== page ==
India remains affected by corruption, survey finds

96% respondents feel anti-corruption agencies are dishonest: India Corruption Research Report 2023


Geetanjali Minhas | October 6, 2023 | Mumbai

(Illustration: Ashish Asthana)
(Illustration: Ashish Asthana)

As many as 88% of the people who participated in a survey believe India is a corrupt country. Corruption has adversely affected 82% of the respondents, according to the India Corruption Research Report 2023.  
The report found that 55% people feel bureaucrats are responsible for corruption while 37% believe that politicians are committing corruption crimes. 8% of those surveyed said that private companies which bribe government functionaries are responsible for corruption. 29% people believe that corruption has destroyed the democratic systems in India and 22% say corruption is causing unemployment in the country. Almost 96% of those surveyed said that the anti-corruption agencies in India are not working honestly and a similar number of respondents felt that corrupt officials and political leaders are not being punished suitably due to which corruption in India rapidly.

The report also says that 97% respondents feel there is a criminal nexus between business oligarchs and top politicians. The same number of respondents said that Indian courts are not handling corruption cases effectively. As many as 91% respondents in the survey felt crimes of corruption should be prosecuted in international courts because Indian courts tend to grant bail to the jailed criminals who are accused of serious financial crimes. 89% respondents said that imprisonment is not a sufficient punishment for corruption crimes because affluent criminals including politicians, bureaucrats, and businessmen are secretly provided luxurious facilities in Indian jails and courts often release them without any punishment.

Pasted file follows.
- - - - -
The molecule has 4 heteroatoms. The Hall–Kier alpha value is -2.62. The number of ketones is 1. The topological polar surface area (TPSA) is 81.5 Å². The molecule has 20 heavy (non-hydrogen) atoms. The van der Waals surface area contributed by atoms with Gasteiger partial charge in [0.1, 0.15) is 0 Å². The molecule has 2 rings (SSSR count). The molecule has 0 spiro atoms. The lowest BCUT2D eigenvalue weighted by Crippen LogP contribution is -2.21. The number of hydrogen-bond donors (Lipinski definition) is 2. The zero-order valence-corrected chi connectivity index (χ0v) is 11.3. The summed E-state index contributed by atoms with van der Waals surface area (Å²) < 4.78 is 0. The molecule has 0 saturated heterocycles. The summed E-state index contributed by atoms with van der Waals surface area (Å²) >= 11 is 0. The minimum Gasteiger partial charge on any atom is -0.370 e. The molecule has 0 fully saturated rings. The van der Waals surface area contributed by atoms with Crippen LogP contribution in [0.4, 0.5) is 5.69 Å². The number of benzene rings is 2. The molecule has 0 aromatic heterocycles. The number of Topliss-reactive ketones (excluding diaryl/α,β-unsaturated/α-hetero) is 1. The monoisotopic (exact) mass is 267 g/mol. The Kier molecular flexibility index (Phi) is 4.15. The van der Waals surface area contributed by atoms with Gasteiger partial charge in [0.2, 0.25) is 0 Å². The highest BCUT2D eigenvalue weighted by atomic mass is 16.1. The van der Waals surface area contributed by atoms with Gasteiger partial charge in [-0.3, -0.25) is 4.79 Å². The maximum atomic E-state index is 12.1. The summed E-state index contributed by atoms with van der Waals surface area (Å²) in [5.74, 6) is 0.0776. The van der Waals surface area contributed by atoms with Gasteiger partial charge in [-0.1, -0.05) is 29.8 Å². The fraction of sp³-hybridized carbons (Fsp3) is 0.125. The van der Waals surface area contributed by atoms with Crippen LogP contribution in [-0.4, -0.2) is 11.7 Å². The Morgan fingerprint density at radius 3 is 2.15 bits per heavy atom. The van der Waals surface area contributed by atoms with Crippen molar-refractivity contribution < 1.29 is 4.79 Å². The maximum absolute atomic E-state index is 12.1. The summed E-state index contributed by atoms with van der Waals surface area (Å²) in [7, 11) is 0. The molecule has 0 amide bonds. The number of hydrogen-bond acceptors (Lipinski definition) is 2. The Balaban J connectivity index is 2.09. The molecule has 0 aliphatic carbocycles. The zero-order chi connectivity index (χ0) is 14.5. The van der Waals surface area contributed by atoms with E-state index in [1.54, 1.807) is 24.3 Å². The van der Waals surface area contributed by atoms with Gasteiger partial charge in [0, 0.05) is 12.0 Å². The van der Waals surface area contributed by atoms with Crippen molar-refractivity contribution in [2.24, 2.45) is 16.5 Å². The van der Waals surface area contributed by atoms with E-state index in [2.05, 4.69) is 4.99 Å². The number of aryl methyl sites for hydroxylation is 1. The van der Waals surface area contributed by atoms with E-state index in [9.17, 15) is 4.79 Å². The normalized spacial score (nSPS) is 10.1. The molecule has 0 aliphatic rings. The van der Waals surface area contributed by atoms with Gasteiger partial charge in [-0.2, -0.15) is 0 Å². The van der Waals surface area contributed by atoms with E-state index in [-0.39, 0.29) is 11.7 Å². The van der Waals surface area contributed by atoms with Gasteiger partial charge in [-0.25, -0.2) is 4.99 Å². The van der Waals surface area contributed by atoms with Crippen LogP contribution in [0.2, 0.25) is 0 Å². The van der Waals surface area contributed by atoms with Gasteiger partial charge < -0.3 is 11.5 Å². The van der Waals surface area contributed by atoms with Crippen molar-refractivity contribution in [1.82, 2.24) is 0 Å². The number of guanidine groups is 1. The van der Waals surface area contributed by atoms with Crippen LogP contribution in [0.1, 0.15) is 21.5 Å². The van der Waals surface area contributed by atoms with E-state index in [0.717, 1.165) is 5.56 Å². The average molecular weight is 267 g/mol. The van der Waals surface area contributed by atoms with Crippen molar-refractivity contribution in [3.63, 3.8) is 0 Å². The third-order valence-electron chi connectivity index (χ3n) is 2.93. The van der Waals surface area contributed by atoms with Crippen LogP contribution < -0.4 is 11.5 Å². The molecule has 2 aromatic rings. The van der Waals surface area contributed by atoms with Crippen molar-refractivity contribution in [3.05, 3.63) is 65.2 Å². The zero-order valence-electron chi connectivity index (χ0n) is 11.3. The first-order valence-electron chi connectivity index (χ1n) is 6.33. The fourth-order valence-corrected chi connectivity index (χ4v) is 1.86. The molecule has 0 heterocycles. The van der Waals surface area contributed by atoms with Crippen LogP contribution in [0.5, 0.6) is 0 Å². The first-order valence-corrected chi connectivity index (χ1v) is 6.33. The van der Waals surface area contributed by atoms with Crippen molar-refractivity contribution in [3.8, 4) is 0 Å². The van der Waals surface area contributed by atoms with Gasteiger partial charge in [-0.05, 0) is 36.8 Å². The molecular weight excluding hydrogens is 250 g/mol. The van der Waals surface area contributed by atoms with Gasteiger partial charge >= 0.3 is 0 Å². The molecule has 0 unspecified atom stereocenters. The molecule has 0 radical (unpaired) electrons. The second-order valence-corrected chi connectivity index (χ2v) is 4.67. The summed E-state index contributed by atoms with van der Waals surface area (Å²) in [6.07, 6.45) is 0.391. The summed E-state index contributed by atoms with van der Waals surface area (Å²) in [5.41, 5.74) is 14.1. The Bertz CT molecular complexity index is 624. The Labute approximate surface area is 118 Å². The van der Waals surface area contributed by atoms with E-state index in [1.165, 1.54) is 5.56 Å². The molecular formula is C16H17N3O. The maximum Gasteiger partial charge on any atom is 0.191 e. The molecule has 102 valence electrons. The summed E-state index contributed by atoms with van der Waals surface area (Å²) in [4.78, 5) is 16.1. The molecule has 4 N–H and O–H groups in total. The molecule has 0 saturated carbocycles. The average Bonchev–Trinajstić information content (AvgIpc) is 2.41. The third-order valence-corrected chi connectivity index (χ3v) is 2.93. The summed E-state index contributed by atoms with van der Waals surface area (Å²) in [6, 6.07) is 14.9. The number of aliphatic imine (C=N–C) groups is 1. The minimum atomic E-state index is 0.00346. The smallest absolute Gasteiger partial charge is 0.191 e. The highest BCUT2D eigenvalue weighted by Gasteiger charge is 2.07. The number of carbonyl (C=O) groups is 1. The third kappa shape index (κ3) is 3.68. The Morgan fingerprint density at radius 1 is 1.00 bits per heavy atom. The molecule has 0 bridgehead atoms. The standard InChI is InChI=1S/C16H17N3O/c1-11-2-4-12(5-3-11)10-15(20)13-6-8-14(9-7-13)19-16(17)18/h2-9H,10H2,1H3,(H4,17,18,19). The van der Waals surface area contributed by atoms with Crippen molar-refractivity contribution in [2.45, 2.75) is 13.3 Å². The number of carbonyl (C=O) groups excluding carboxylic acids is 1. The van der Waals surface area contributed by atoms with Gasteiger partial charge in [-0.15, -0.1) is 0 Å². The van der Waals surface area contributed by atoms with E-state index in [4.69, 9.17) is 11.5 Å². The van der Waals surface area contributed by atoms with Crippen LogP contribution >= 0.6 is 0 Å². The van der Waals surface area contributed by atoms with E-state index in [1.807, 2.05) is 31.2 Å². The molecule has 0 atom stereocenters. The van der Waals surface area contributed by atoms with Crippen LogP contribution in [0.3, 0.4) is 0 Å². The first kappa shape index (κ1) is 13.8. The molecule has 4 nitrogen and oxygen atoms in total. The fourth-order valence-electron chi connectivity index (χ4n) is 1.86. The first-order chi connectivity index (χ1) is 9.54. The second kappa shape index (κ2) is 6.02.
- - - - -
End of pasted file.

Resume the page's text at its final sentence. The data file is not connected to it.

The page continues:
The findings of The India Corruption Research Report 2023 were recorded till September 2023 and 150 respondents participated in the online survey. The report includes information on the extent of corruption in India, corruption-prevention laws, findings of a perception survey, case studies of major scandals, flawed investigation processes, weak government-to-citizen (G2C) interfaces, limitations of the anti-corruption authorities among other factors.
The research report by Rakesh Raman, a national award-winning journalist and founder of the humanitarian organisation RMN Foundation includes information from his primary as well as secondary sources and his own experiences as an anti-corruption activist.
The report says that flawed electoral processes, political and bureaucratic illiteracy, lack of domain expertise among government officials, inefficient and obsolete administrative systems, lack of transparency, and weak policy implementation mechanisms are some of the factors that contribute to increased corruption. “You have to file your complaints frequently in India because of the brutal bureaucracy, courts’ complicity, police’s delinquency, and political criminality that have caused extreme lawlessness across the country. Government functionaries either ignore or keep tossing public complaints from one desk to another without taking any decisive remedial action to redress citizens’ grievances,” it notes.

Additionally, lack of opportunities for public to participate in the administrative reform process, archaic school and college education systems, centralised administration, limited technology usage, low or no press freedom, poverty, and government’s attacks on civil society organizations also contribute to corruption. Despite political leaders claiming they will weed out corruption from the country, it has always been increasing rapidly.